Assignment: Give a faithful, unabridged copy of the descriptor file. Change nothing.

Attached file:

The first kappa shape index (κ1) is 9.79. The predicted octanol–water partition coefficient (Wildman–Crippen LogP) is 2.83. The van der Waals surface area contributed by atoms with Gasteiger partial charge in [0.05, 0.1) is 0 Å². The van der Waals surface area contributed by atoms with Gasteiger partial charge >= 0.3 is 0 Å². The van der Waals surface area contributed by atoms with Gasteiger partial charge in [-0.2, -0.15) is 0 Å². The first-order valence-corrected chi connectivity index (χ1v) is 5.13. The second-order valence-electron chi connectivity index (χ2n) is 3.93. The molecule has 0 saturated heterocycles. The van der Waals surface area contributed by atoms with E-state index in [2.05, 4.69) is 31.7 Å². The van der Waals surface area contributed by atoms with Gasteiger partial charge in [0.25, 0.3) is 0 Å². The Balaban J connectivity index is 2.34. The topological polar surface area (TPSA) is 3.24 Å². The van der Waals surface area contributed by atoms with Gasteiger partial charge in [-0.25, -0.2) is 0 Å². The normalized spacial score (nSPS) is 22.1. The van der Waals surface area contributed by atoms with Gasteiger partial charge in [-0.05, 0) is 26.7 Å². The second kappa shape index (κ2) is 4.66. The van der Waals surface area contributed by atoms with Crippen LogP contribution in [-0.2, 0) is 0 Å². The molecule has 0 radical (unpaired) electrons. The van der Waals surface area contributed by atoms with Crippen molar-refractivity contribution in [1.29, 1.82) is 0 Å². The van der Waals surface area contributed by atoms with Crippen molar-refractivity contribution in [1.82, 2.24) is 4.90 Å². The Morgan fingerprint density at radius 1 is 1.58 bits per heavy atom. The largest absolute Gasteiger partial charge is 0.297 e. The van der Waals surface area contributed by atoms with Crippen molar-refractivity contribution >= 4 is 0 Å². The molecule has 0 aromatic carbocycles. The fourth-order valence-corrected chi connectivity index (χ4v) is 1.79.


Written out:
The first kappa shape index (κ1) is 9.79. The predicted octanol–water partition coefficient (Wildman–Crippen LogP) is 2.83. The van der Waals surface area contributed by atoms with Gasteiger partial charge in [0.05, 0.1) is 0 Å². The van der Waals surface area contributed by atoms with Gasteiger partial charge >= 0.3 is 0 Å². The van der Waals surface area contributed by atoms with Gasteiger partial charge in [-0.2, -0.15) is 0 Å². The first-order valence-corrected chi connectivity index (χ1v) is 5.13. The second-order valence-electron chi connectivity index (χ2n) is 3.93. The molecule has 0 saturated heterocycles. The van der Waals surface area contributed by atoms with E-state index in [2.05, 4.69) is 31.7 Å². The van der Waals surface area contributed by atoms with Gasteiger partial charge in [0.25, 0.3) is 0 Å². The Balaban J connectivity index is 2.34. The topological polar surface area (TPSA) is 3.24 Å². The van der Waals surface area contributed by atoms with Gasteiger partial charge in [-0.25, -0.2) is 0 Å². The normalized spacial score (nSPS) is 22.1. The van der Waals surface area contributed by atoms with Gasteiger partial charge in [-0.05, 0) is 26.7 Å². The second kappa shape index (κ2) is 4.66. The van der Waals surface area contributed by atoms with Crippen LogP contribution in [-0.2, 0) is 0 Å². The molecule has 0 radical (unpaired) electrons. The van der Waals surface area contributed by atoms with Crippen molar-refractivity contribution in [1.29, 1.82) is 0 Å². The van der Waals surface area contributed by atoms with Crippen molar-refractivity contribution in [1.82, 2.24) is 4.90 Å². The Morgan fingerprint density at radius 1 is 1.58 bits per heavy atom. The largest absolute Gasteiger partial charge is 0.297 e. The van der Waals surface area contributed by atoms with Crippen molar-refractivity contribution >= 4 is 0 Å². The molecule has 0 aromatic carbocycles. The fourth-order valence-corrected chi connectivity index (χ4v) is 1.79.